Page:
Kwame Montsho Ajamu Somburu ¡Presente!
October 13, 1934 - May 3, 2016
We are saddened by the loss of comrade Kwame Somburu. He was a dear friend, revolutionary fighter, and a devoted distributor of Socialist Viewpoint magazine until he became too ill to continue.
He had an amazing knowledge and memory of history—all of which he learned on his own by reading everything he could get his hands on and, of course, being a participant throughout his life in the struggle for freedom and human emancipation.
He was an active member of the Socialist Workers Party from 1965 to 1983. From 1983 he became a founding member of Socialist Action, formed by former members of the SWP, who were either expelled or dropped out when the party deviated from the historic teachings of Marx, Engels, Lenin, Trotsky and James P. Cannon (founding member and leader of the SWP.)
Kwame remained in Socialist Action until 1999. Then, in 2000, after a split in SA, Kwame helped form Socialist Workers Organization, the group that began publishing Socialist Viewpoint magazine. SWO dwindled down to a small core of activists whose numbers were insufficient for the crucial project of party building but continued to promote the building of a revolutionary Marxist working class political party through the pages of Socialist Viewpoint.
Throughout his life, Kwame was part of the Civil Rights movement; the Vietnam Antiwar movement; the Black Liberation movement; the Women’s Liberation movement; he worked with Martin Luther King and Malcolm X; he was a supporter of the Cuban Revolution; he fought against the wars in Iraq and Afghanistan; he was anti-Zionist and pro-Palestinian; and that’s just to name a few causes he was intimately involved in.
He was an active fighter for socialism and a promoter of the power of worker’s solidarity until his last days.
Saying it like it is
He was in his best form speaking extemporaneously—debating and street-corner speaking, for which he was arrested many times in New York.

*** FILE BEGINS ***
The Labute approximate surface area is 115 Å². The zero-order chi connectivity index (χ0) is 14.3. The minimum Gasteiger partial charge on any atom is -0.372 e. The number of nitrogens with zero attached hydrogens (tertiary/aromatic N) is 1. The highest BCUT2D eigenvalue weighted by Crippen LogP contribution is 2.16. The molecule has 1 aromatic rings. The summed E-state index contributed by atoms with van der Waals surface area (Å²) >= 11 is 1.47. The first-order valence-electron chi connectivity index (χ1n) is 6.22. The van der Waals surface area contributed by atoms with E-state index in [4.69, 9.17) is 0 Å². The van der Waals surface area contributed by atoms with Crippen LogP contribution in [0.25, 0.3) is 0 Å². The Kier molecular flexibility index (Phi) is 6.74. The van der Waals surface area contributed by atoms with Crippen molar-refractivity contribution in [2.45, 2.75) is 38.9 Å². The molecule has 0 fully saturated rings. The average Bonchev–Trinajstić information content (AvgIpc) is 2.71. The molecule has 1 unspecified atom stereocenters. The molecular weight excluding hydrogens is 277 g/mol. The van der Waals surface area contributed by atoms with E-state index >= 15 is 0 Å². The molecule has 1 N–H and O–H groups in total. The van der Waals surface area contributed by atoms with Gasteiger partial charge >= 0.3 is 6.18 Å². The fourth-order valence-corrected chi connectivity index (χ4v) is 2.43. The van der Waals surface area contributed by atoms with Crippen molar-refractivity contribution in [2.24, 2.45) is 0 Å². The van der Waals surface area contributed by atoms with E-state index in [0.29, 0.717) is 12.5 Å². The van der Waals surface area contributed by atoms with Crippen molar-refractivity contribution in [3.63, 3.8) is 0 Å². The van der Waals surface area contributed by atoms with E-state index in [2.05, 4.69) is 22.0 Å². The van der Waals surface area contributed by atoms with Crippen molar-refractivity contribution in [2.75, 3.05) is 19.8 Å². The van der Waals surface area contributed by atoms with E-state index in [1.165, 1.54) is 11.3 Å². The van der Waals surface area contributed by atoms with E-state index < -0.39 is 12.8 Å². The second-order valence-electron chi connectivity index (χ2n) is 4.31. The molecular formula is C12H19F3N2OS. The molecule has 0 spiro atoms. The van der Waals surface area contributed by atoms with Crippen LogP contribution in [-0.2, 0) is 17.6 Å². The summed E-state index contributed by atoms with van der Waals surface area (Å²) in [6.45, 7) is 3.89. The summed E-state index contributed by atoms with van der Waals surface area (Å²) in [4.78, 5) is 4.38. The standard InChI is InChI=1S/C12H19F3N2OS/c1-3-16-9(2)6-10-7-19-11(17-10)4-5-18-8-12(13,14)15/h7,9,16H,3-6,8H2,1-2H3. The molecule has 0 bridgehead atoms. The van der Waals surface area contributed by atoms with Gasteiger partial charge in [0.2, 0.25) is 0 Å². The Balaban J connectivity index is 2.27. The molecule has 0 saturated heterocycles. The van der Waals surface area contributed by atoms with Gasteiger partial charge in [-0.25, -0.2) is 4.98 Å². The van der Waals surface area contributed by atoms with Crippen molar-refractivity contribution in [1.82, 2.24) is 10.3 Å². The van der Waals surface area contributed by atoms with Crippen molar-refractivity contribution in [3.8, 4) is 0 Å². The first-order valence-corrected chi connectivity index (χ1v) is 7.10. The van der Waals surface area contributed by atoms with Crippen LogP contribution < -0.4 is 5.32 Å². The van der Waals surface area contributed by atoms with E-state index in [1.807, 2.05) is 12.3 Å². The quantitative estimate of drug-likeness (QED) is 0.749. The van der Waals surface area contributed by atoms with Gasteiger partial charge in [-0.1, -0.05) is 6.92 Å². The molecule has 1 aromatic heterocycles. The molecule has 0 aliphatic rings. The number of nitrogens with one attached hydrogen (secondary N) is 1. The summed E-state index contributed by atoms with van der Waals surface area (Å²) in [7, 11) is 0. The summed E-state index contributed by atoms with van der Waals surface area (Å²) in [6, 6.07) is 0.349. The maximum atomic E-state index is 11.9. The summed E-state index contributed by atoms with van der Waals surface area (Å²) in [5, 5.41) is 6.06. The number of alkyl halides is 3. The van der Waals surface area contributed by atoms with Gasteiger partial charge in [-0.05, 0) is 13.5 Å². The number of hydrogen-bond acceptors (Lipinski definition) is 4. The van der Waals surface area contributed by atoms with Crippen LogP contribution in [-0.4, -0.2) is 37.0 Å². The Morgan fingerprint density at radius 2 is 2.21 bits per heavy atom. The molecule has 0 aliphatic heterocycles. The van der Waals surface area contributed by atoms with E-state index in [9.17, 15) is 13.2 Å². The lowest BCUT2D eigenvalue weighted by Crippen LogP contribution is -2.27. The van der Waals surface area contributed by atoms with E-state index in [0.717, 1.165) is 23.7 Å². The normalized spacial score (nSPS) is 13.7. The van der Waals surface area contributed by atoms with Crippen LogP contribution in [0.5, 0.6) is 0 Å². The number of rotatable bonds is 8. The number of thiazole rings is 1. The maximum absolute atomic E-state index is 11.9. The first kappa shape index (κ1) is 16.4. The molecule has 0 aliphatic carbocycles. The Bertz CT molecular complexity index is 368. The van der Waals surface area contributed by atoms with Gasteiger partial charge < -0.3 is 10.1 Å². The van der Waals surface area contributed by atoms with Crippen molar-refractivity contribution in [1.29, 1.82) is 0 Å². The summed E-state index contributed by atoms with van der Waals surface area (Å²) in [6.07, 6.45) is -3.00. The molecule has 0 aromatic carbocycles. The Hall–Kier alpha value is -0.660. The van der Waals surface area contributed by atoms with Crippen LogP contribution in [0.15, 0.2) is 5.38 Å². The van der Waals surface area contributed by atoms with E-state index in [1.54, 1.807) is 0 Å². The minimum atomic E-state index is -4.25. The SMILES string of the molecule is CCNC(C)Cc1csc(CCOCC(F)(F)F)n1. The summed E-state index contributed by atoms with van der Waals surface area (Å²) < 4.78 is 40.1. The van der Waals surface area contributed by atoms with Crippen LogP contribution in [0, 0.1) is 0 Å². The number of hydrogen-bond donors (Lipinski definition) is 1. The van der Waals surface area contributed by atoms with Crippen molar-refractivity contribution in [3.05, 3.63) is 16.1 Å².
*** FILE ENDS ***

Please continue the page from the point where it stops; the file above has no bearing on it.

One of his most memorable debates was the one he and Fred Halstead had with William F. Buckley on his show, Firing Line, in 1968.1
Fred Halstead was the Presidential candidate and Paul Boutelle was the Vice Presidential candidate of the Socialist Workers Party that year. (At that time, until 1979, Kwame went by his given name, Paul Boutelle. And, at the time, if a TV show interviewed a major candidate, they also had to give “equal time” to minority candidates. In 1968, the Socialist Workers Party was on the ballot in 19 states across the U.S. That’s how two revolutionary socialist candidates got an hour of prime time on TV.)
Kwame, the scientific socialist and historian
Kwame ruled the debate throughout with his profound knowledge of history and his quick wit. Buckley didn’t stand a chance. Halstead, to his credit, took a back seat to his running mate, who clearly had the upper hand on Buckley.
Towards the end of the show, Kwame was pointing out that Buckley was defending the U.S. knowing that it was built by profiting off of slavery, the slaughter of the Native Americans and its never-ending wars—WWII, Korea, Vietnam, etc.
Buckley was, again, trying to defend U.S. wars when he said, smugly, “I represent a country that went to war to liberate the Negroes a hundred years ago.”
Kwame responded, “I know some people in Mississippi and Alabama that would like to hear that. Why don’t you take a trip down there this summer and tell them that they’re liberated. In fact I know some in the outskirts of Chicago that would like to hear, too, and Brooklyn—Bedford Stuyvesant…”
Then Buckley said, “Put it this way, Mr. Boutelle, I’m sure that if I ran for office in Mississippi, I would have more Negroes voting for me than for you…”
Kwame answered, “I’m sure of one thing, if you went down to Mississippi and told Black people they were free, you would be running, and it wouldn’t be for office.”
The audience went crazy applauding and cheering Kwame.
“It takes all five fingers to make a fist!”
On April 27, 2014 Ill Box Media presented an ib Video Production of, Kwame Somburu, A Conversation with a Rabble Rouser?2
This is a powerful history lesson covering years of U.S. imperialist oppression from the perspective of an active, self-taught, “scientific socialist” who not only knew what he was talking about, but was part of the on-going struggle against it.
Kwame’s whole life was devoted to fighting oppression. He was a fighter for socialism and a strong promoter of worker’s solidarity.
In this interview, more than once, he holds up his hand and says, “It takes all five fingers to make a fist!”
His contribution to all of humanity and to the revolutionary, scientific, socialist-workers movement is incalculable!
We have lost a great human being.
Rest in Power, Kwame.
1 William Buckley vs. Black Socialist
2 Kwame Somburu: A Conversation with a “Rabble Rouser?”